Mad Men, Season 4

Week 12: Mad Men's Characters Have Become Too Unpredictable
Talking television.
Oct. 12 2010 1:17 PM

Mad Men, Season 4

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Week 12: Mad Men's Characters Have Become Too Unpredictable

Faye Miller (Cara Buono), Megan (Jessica Paré), and Don Draper (Jon Hamm). Click image to expand.
Faye Miller (Cara Buono), Megan (Jessica Paré), and Don Draper (Jon Hamm)

I think Faye didn't go out for a drink with Peggy because doing so would ruin the image that Peggy has of her. Yes, Faye is the smart, woman Ph.D. who pushes back at the partners, but she's also compromised those ideals for Don. Better to leave with her star intact. And while it's true that this season's theme has been the rise of women in the workplace, don't you think the show has painted a bleak picture of female office camaraderie? Faye rebuffs Peggy's earnest praise, Joan dresses down Peggy for her "help" in the elevator, and the secretaries are focus-group fodder.

Contrast that with Don's repayment of Pete's loyalty, or even the "welcome distraction" he provided for Lane (who, incidentally, has apparently moved his family back to New York; so much for being a key holder). I suppose the women's lack of sisterhood speaks to the constrained circumstances of the time: Having to fight for every bit of respect, professional women had little latitude to bring their more empathetic sides into the workplace. As a commenter sagely pointed out below, for a woman, working for a boss like Faye would be more demanding than working for a man. She would be less likely to extend a helping hand.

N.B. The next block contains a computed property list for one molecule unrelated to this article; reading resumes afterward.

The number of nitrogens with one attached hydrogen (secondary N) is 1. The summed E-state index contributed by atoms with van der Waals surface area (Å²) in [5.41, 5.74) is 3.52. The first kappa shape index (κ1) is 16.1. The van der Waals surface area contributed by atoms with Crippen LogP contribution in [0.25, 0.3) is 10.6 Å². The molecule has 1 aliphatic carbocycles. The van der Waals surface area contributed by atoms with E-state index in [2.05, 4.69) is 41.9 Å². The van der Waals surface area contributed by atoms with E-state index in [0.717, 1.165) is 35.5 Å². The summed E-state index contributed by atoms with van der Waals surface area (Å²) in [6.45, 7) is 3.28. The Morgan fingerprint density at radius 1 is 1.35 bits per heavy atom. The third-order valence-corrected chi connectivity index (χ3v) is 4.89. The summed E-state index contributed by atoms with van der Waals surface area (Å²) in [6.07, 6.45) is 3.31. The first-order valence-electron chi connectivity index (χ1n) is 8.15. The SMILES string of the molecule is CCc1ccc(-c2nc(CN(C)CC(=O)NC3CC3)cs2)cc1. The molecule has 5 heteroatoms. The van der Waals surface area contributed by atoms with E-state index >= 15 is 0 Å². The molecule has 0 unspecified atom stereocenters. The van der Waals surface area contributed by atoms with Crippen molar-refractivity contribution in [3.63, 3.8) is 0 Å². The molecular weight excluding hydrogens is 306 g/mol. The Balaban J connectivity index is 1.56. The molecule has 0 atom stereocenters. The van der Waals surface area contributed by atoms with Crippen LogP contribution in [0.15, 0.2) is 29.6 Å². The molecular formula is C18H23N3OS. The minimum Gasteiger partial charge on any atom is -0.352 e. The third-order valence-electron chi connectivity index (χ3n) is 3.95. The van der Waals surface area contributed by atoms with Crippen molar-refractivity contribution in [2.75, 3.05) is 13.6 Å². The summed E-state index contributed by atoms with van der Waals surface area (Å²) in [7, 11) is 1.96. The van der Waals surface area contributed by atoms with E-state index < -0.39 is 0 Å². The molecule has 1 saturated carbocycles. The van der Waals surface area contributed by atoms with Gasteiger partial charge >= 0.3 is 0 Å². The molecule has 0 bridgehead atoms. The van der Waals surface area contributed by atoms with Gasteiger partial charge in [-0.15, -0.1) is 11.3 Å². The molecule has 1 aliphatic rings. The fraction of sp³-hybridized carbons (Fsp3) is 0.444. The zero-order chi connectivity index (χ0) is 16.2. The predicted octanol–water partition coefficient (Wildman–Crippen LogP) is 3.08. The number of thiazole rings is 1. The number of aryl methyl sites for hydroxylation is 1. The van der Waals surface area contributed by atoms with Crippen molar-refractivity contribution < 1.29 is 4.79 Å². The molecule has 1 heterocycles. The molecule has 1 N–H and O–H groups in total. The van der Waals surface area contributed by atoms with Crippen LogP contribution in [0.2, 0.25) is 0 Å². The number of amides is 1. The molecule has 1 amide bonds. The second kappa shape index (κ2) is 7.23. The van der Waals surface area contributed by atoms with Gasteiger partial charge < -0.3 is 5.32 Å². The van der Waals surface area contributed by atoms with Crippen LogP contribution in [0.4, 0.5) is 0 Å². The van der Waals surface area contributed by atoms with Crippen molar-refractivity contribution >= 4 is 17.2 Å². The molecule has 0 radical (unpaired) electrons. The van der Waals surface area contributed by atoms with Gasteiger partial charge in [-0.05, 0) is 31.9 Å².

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I've also read the comments below attesting to the brilliance of Don's letter, but I am still not sold on its utility. Sure, Don changed the conversation, per Peggy's advice. But since when does corporate America admire and reward the maverick, the outlier, the unpredictable all-star? Don has already been dropped by Glo-Coat, and the Jantzen guys are not alone in their conservatism. Cooper was right to call Don a monster and depart with his shoes. Don's actions will not support the kind of traditional, full-service firm that SCDP was trying to become. I can envision a future for DPC (Draper-Pryce-Campbell) as a boutique firm for clients who want to shake things up and give the Draper magic a try.

Finally, the speculation is bending toward Disney helping the firm's fortunes, since the last episode is titled "Tomorrowland." Given that this week's "scenes for next week" included no new scenes, I don't think the show is giving anything that obvious away. I respect that, but if I may register a note of disappointment, I think the character arcs have been too unpredictable this season. They lack a coherent flow, and the result is I don't have that "building-to-a-finale" feeling. Title my manifesto: "Why I'm Quitting the Mad Men prediction business."

I hate sevens,
Agger

Michael Agger is an editor at The New Yorker. Follow him on Twitter.

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